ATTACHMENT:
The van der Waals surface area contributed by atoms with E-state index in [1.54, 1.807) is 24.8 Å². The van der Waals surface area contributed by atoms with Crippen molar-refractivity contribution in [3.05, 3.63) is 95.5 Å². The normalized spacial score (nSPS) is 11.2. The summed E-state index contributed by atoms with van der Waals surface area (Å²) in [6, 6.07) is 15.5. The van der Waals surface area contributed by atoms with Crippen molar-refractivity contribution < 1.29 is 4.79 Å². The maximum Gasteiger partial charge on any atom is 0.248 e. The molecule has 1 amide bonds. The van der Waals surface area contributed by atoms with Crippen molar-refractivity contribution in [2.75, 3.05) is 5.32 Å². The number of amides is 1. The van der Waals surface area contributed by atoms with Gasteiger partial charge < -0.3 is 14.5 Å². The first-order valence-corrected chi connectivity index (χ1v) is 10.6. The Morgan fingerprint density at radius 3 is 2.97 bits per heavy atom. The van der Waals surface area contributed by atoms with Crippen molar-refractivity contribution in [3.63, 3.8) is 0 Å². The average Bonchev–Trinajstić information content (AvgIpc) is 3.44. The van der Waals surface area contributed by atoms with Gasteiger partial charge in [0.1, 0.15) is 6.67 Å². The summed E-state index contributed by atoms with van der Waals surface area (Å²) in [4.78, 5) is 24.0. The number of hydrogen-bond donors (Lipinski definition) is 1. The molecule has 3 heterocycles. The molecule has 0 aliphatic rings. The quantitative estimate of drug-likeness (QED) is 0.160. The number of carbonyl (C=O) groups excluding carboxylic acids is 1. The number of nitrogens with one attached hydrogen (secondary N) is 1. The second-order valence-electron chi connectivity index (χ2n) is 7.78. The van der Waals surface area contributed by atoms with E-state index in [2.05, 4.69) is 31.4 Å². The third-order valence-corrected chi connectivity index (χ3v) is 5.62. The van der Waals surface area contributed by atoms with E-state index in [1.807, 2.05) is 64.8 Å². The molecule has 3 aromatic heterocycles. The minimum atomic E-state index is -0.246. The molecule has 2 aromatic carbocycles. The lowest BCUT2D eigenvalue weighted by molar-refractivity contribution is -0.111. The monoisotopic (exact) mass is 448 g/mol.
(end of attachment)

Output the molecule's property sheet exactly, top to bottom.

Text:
The van der Waals surface area contributed by atoms with E-state index in [1.54, 1.807) is 24.8 Å². The van der Waals surface area contributed by atoms with Crippen molar-refractivity contribution in [3.05, 3.63) is 95.5 Å². The normalized spacial score (nSPS) is 11.2. The summed E-state index contributed by atoms with van der Waals surface area (Å²) in [6, 6.07) is 15.5. The van der Waals surface area contributed by atoms with Crippen molar-refractivity contribution < 1.29 is 4.79 Å². The maximum Gasteiger partial charge on any atom is 0.248 e. The molecule has 1 amide bonds. The van der Waals surface area contributed by atoms with Crippen molar-refractivity contribution in [2.75, 3.05) is 5.32 Å². The number of amides is 1. The van der Waals surface area contributed by atoms with Gasteiger partial charge < -0.3 is 14.5 Å². The first-order valence-corrected chi connectivity index (χ1v) is 10.6. The Morgan fingerprint density at radius 3 is 2.97 bits per heavy atom. The van der Waals surface area contributed by atoms with Crippen molar-refractivity contribution in [3.63, 3.8) is 0 Å². The average Bonchev–Trinajstić information content (AvgIpc) is 3.44. The van der Waals surface area contributed by atoms with Gasteiger partial charge in [0.1, 0.15) is 6.67 Å². The summed E-state index contributed by atoms with van der Waals surface area (Å²) in [4.78, 5) is 24.0. The number of hydrogen-bond donors (Lipinski definition) is 1. The molecule has 3 heterocycles. The molecule has 0 aliphatic rings. The quantitative estimate of drug-likeness (QED) is 0.160. The number of carbonyl (C=O) groups excluding carboxylic acids is 1. The number of nitrogens with one attached hydrogen (secondary N) is 1. The second-order valence-electron chi connectivity index (χ2n) is 7.78. The van der Waals surface area contributed by atoms with E-state index in [2.05, 4.69) is 31.4 Å². The third-order valence-corrected chi connectivity index (χ3v) is 5.62. The van der Waals surface area contributed by atoms with E-state index in [1.807, 2.05) is 64.8 Å². The molecule has 3 aromatic heterocycles. The minimum atomic E-state index is -0.246. The molecule has 2 aromatic carbocycles. The lowest BCUT2D eigenvalue weighted by molar-refractivity contribution is -0.111. The monoisotopic (exact) mass is 448 g/mol.